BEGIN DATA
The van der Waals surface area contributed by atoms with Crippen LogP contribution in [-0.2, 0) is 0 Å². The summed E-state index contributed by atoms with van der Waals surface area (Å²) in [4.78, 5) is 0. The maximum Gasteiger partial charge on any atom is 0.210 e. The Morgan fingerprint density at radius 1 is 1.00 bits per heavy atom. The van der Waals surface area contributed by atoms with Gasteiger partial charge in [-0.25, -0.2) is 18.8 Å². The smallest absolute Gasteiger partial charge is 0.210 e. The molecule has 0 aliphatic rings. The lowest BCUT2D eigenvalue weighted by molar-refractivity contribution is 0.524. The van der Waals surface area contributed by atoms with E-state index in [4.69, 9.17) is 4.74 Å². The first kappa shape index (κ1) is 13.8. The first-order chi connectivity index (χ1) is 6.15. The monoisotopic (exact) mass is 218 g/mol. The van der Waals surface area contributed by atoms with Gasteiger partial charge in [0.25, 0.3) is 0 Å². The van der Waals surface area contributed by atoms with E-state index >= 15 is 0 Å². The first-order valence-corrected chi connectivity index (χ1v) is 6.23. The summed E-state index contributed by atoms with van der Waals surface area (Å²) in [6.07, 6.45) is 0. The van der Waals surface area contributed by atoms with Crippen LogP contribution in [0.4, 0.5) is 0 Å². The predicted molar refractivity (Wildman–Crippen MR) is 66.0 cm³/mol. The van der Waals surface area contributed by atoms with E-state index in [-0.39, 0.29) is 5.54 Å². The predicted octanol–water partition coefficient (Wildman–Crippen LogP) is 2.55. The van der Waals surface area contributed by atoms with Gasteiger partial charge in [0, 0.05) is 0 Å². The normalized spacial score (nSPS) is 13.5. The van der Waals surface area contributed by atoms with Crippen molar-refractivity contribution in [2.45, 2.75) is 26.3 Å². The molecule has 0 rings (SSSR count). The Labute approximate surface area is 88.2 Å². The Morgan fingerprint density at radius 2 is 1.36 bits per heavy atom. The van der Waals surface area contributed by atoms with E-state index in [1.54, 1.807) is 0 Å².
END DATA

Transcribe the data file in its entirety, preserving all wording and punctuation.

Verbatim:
The van der Waals surface area contributed by atoms with Crippen LogP contribution in [-0.2, 0) is 0 Å². The summed E-state index contributed by atoms with van der Waals surface area (Å²) in [4.78, 5) is 0. The maximum Gasteiger partial charge on any atom is 0.210 e. The Morgan fingerprint density at radius 1 is 1.00 bits per heavy atom. The van der Waals surface area contributed by atoms with Gasteiger partial charge in [-0.25, -0.2) is 18.8 Å². The smallest absolute Gasteiger partial charge is 0.210 e. The molecule has 0 aliphatic rings. The lowest BCUT2D eigenvalue weighted by molar-refractivity contribution is 0.524. The van der Waals surface area contributed by atoms with E-state index in [4.69, 9.17) is 4.74 Å². The first kappa shape index (κ1) is 13.8. The first-order chi connectivity index (χ1) is 6.15. The monoisotopic (exact) mass is 218 g/mol. The van der Waals surface area contributed by atoms with Gasteiger partial charge in [0.25, 0.3) is 0 Å². The van der Waals surface area contributed by atoms with E-state index >= 15 is 0 Å². The first-order valence-corrected chi connectivity index (χ1v) is 6.23. The summed E-state index contributed by atoms with van der Waals surface area (Å²) in [6.07, 6.45) is 0. The van der Waals surface area contributed by atoms with Crippen LogP contribution in [0.4, 0.5) is 0 Å². The predicted molar refractivity (Wildman–Crippen MR) is 66.0 cm³/mol. The van der Waals surface area contributed by atoms with E-state index in [-0.39, 0.29) is 5.54 Å². The predicted octanol–water partition coefficient (Wildman–Crippen LogP) is 2.55. The van der Waals surface area contributed by atoms with Gasteiger partial charge in [0, 0.05) is 0 Å². The normalized spacial score (nSPS) is 13.5. The van der Waals surface area contributed by atoms with Crippen molar-refractivity contribution in [2.45, 2.75) is 26.3 Å². The molecule has 0 rings (SSSR count). The Labute approximate surface area is 88.2 Å². The Morgan fingerprint density at radius 2 is 1.36 bits per heavy atom. The van der Waals surface area contributed by atoms with E-state index in [1.54, 1.807) is 0 Å².